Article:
Simple data collected by local fishermen in combination with data on the size and structure of the fishery (obtained from Frame Surveys) can be used to estimate total annual yield and assess the fishing pattern. Our results give the impression that the fishers in the Bangweulu swamps have adapted their methods remarkably to fully harvest the various fish stocks and sizes. The combination and relative proportion of gears, methods, and mesh sizes seems to be finely tuned to maximize output without over-exploiting the stocks. In the Bangweulu swamps a well balanced exploitation pattern appears to have evolved in which a variety of fishing methods are being used and the fish resources are exploited in all its diversity. The fishing pattern has most likely evolved over time from trial and error based on individual catch rates. Individual return rates, rather than biological overfishing, might therefore be the most important regulating factor of the future fishery.
With the findings presented here it becomes apparent that the nation wide fisheries regulations, laid down in the Fisheries Act, do not suit the specific conditions prevailing in the Bangweulu swamp fishery. To be able to effectively exploit the diversity of species in the swamps, a variety of fishing gears are required, using small and medium meshed nets. Methods now used to exploit the different species, kutumpula and seines are prohibited and so is the most commonly used mesh size (38 mm stretched mesh). Further analysis is needed to investigate the impact of mesh size regulations, but at the present stage we feel it safe to conclude that kutumpula and seines are not detrimental to the fishery. On the contrary, these methods are harvesting parts of the fish community that otherwise would have remained untapped. The results show the importance to actually investigate the specific selectivity and impact of different fishing methods before making uniform regulations on their use. Many fisheries regulations still in force can be traced back to the colonial administration from the first half of the previous century (Malasha, this volume 2003) and have often proved to be fairly ineffective (Chanda, 1998). Striking a balance between enforcement of management regulations, and leaving room for fishers who are simply trying to survive is not easy. Therefore, the Department of Fisheries should, with the present adoption of the concept of co-management, consider directing all its management efforts towards monitoring and improving the working relation with the fishing community to be able to give advice based on sound scientific investigations.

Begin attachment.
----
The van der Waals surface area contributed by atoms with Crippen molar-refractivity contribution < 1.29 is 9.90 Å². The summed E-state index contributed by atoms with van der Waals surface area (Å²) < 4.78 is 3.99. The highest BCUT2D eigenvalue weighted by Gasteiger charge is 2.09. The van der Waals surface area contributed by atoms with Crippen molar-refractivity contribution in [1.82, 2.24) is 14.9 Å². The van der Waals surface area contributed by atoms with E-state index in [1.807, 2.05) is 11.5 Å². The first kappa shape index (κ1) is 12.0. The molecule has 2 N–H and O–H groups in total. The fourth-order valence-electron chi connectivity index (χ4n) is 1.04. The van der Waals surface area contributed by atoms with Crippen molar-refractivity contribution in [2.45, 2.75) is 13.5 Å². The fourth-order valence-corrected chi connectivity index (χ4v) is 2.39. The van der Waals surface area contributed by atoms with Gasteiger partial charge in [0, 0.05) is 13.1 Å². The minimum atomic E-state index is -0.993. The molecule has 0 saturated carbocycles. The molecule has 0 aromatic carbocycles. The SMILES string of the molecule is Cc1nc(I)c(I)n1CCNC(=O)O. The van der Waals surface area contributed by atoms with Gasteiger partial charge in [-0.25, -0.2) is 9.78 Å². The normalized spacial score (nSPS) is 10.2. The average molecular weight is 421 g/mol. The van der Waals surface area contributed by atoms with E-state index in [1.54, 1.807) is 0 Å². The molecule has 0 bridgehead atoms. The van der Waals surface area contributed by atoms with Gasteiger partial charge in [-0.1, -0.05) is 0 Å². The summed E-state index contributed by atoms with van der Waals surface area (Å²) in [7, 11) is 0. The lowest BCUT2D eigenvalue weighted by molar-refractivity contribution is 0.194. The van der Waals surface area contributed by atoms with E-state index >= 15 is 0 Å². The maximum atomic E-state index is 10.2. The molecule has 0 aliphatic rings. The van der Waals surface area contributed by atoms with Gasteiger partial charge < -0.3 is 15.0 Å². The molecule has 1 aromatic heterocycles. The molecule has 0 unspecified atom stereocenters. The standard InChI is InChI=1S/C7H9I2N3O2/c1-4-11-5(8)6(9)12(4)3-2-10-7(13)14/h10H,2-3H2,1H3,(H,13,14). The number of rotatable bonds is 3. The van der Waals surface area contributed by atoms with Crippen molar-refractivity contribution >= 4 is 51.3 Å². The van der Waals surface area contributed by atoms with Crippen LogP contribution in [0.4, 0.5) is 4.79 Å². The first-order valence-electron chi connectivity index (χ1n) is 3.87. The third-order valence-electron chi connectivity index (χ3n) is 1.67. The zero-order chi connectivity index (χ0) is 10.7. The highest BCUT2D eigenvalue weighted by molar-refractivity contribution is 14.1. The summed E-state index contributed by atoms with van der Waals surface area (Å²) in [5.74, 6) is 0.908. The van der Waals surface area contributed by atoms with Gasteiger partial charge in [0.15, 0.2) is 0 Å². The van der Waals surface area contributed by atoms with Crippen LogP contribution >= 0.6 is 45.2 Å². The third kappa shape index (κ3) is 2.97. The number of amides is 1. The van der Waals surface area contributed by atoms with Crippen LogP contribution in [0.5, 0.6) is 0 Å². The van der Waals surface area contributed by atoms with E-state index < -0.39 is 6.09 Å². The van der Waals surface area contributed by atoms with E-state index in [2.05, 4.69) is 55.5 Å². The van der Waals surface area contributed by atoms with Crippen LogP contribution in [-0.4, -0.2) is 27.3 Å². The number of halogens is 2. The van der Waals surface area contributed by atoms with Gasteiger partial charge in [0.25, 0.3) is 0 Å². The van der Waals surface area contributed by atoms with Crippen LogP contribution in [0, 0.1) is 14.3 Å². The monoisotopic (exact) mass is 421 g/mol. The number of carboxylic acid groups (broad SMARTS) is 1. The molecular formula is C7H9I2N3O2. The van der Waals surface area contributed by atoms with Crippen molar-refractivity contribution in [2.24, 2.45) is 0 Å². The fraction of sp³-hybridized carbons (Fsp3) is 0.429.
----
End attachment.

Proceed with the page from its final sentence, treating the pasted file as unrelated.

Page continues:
The Fisheries Act of Zambia should be revised to leave room for differentiation between the various fisheries in the country. In this way specific regulations, adapted to the prevailing conditions in each individual fishery can be designed. For the Bangweulu swamps, kutumpula and seine netting should be legalized and until further analysis is done on the effect of the smallest mesh sizes the Department should tolerate these methods. Instead it should concentrate its efforts on developing and implementing the co-management concept in the fishery acknowledging that the local fishermen in this fishery to a large extent know what they are doing.